Tribute to those at Little Big Horn

Posted on September 3, 2019 by Jerrilee.
Categories: equipment, history, military, riding, training.

Excerpt from the historical pages of QuarterMaster Museum

Water Carrier Ravine – Little Big Horn, Montana 25 June 1876

On 25 June 1876, the 7th Cavalry under the command of Lieutenant Colonel George Armstrong Custer, engaged the combined Sioux and Cheyenne forces along the banks of the Little Bighorn River in Eastern Montana. The 7th was part of a combined Army campaign to bring the Sioux to the reservations. Approaching the Indian village, Custer divided his command into three battalions; one under Captain Frederick Benteen, who took three companies and Regimental pack trains and maneuvered to the south; one under Major Marcus Reno, who launched a frontal attack against the village from the south. Then the remaining five companies went with Custer, to attack the village from the north. Every man in Custer’s command died. Reno’s attack was repulsed and he, along with Benteen were besieged for two days on the bluffs above the Little Bighorn, besieged by an estimated 3000 warriors.

Major Reno’s command attacked the village as ordered located on the plains in the background. Repulsed, Reno led his men up a ravine, losing a third of his regiment along the way. Joined by Captain Benteen, neither man knew of Custer’s fate but knowing that their own situation was desperate, ordered their men to dig in.  By the second day, the men were suffering from lack of water, especially the wounded. Survivors later described the situation: “..the sun beat down on us and we became so thirsty that it was almost impossible to swallow.”

Quartermaster Medal of Honor Recipients:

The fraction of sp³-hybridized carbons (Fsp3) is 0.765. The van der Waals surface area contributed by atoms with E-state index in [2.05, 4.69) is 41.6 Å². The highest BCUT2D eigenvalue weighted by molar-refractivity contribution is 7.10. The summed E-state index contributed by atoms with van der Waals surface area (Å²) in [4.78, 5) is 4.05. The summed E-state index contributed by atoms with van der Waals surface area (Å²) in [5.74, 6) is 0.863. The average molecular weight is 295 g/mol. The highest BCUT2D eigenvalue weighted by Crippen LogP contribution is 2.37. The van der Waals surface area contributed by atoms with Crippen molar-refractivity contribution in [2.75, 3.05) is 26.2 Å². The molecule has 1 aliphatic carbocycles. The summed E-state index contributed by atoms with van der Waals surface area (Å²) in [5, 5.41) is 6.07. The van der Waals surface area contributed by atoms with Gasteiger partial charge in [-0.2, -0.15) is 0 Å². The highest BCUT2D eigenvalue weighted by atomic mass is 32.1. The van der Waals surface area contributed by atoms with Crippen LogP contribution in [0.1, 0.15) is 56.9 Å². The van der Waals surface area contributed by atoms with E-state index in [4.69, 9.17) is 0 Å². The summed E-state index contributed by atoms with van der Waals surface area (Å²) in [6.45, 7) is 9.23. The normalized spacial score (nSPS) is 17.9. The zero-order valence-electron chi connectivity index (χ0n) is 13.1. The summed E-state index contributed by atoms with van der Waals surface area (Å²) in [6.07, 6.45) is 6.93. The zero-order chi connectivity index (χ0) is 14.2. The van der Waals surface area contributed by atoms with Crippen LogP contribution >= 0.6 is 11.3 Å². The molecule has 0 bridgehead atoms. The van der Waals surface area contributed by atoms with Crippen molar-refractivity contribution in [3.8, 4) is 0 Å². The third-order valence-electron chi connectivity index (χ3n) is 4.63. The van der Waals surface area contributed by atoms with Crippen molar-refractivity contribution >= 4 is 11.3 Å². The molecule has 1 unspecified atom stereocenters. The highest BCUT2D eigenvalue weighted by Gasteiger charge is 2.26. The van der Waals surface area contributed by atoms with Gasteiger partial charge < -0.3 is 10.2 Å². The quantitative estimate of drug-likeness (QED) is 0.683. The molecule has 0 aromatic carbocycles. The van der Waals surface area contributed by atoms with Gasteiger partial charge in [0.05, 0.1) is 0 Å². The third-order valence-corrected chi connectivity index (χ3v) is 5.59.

Captain Benteen called for volunteers to make an attempt to get to the river. Seventeen volunteered. Four men were selected to provide covering fire including Blacksmith Henry Mechlin and Saddler Sergeant Otto Voit, both Quartermasters. The attempt was successful. Nineteen Medal of Honors were later awarded for heroism at the Little Bighorn. Two of those went to Mechlin and Voit. These two, along with two other sharpshooters, positioned themselves on the bluffs on either side of the ravine to provide covering fire. During this engagement only one trooper was seriously wounded.

The above is a canvas at the Quartermaster Museum,Fort Lee, Virginia


Sergeant Reckless

Posted on September 2, 2019 by Jerrilee.
Categories: breed, equipment, history, military, training.
preparing for transport

preparing for transport

Photo: Library of Congress  Sgt Reckless in Korean War

During the Korean War (1950-1953), Sergeant Reckless, a pony sized, 14 hand mare believed to be of Mongolian descent, became famous for her unescorted trips carrying munitions to the front lines. She carried rifles, ammunition and supplies for the Marines as a pack horse, and her commitment and reliability to her work earned her lifelong recognition.

In 1953, during a five-day test known as the Battle of Outpost Vegas the little sorrel mare transported a total of 9,000 pounds of shells. In one day alone she made 50 trips, packing ammunition up the hill and carrying wounded soldiers down. With the exception of the first trip or two, she made these journeys solo, with no human  leading her. The savagery of that battle was legend. “Twenty-eight tons of bombs and hundreds of the largest shells turned the crest of Vegas into a smoking, death-pocked rubble,” it was written at the time.  The artillery was firing at the rate of 500 rounds per minute!

“Enemy soldiers could see her as she made her way across the deadly ‘no man’s land’ of rice paddies and up the steep 45-degree mountain trails that led to the firing sites,” according to the fan site SgtReckless.com, which goes on to quote Sgt. Maj. James E. Bobbitt recalling, “It is difficult to describe the elation and the boost in morale that little white-faced mare gave Marines as she outfoxed the enemy bringing vitally needed ammunition up the mountain.”

Lt. Eric Pedersen found the mare at a Korean track where she racing under the name Ah Chim Hai, or Flame-in-the-Morning.  He purchased her for $250. As the story goes, the young boy that owned her, Kim Huk Moon, was reluctant to sell his beloved horse, but wanted the money to buy an artificial leg for his sister, who had stepped on a land mine. Her new name, Reckless,  was derived from a  new weapon, the recoilless rifle anti-tank gun.